However, when two tehnicians went to change few bad ones of them to new ones. Upon disconnecting one of them (UPS was of course set in bypass mode) propably a small spark ignited the little amout of hydrogen and BOOM! The other guy survived ok. But the another had some short term hearing problems and his arm got burned. Only first degree burns as the flames didn't last that long. But remember: that happened in well ventilated room.

This is why UPS manufacturers tend to use AGM type of lead acid batteries that are fully sealed. Acid in them is in fiberglass mat. That type of lead acid batteries are much safer. There are also gel lead acid batteries that (you guessed it) have the acid in gel form. Some of them might be safe also. Please, do your own research.

P.S. I'm not saying using lead acid battery for powering laptop is crazy. ;) I think this is quite interesting topic.
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PostPosted: Tue Sep 27, 2016 12:58 am    Post subject: Reply with quote

Cars are not really that stupid these days. Most cars cut the power to the lighter when you are not in the car.

What I suggested is use a simple connection between car cigarette lighter and the battery DC input from the battery. Rely on the laptop internal step-up regulator connected to the battery. For the laptop usually running with a battery of 13.7V, a battery that has 12V (which is the car lighter voltage when motor is running) is just a battery with less power. As long as you don't try to charge that battery u're ok.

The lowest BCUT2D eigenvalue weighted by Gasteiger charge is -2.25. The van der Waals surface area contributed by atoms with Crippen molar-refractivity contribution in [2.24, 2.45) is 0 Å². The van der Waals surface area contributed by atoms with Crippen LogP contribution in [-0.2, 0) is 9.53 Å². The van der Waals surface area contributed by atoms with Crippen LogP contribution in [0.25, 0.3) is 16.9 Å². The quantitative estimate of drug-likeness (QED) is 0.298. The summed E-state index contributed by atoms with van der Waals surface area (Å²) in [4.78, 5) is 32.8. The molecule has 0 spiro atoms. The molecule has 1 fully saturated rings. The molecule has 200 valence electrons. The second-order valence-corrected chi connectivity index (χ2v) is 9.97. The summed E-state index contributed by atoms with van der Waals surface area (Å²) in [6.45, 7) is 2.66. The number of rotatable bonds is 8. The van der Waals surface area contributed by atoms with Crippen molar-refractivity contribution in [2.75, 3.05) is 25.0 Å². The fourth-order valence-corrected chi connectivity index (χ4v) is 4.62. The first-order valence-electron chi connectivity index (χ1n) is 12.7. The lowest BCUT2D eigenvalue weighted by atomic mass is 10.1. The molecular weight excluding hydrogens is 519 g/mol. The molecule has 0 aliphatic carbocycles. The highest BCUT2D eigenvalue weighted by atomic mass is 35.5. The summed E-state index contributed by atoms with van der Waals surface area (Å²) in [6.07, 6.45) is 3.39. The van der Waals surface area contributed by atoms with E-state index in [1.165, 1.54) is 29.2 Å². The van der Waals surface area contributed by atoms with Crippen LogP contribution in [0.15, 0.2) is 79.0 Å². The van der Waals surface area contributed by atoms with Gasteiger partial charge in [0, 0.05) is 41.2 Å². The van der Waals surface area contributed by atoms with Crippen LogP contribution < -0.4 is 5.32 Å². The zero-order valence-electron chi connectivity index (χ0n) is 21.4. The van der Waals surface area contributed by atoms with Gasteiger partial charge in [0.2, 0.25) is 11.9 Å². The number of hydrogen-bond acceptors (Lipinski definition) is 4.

It's slightly more complicated to make a desktop to work in a car, but a laptop is pretty easy.
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PostPosted: Tue Sep 27, 2016 1:40 am    Post subject: Reply with quote

This is not nearly as simple as it might seem from the outside. As many have said before me, DO NOT mix a Li-Ion charger with a lead-acid battery. When charging a battery you need a charger designed for that chemistry. When connected to expensive or sensitive equipment, you need to have some sort of smart monitoring of both the charging circuit and the laptop power supply, independent of each other. It's possible that what's in the laptop will work for the load side.

An in-line diode will prevent the laptop from charging the battery, but it will also reduce the voltage delivered to the laptop. Which may have repercussions with respect to running your laptop.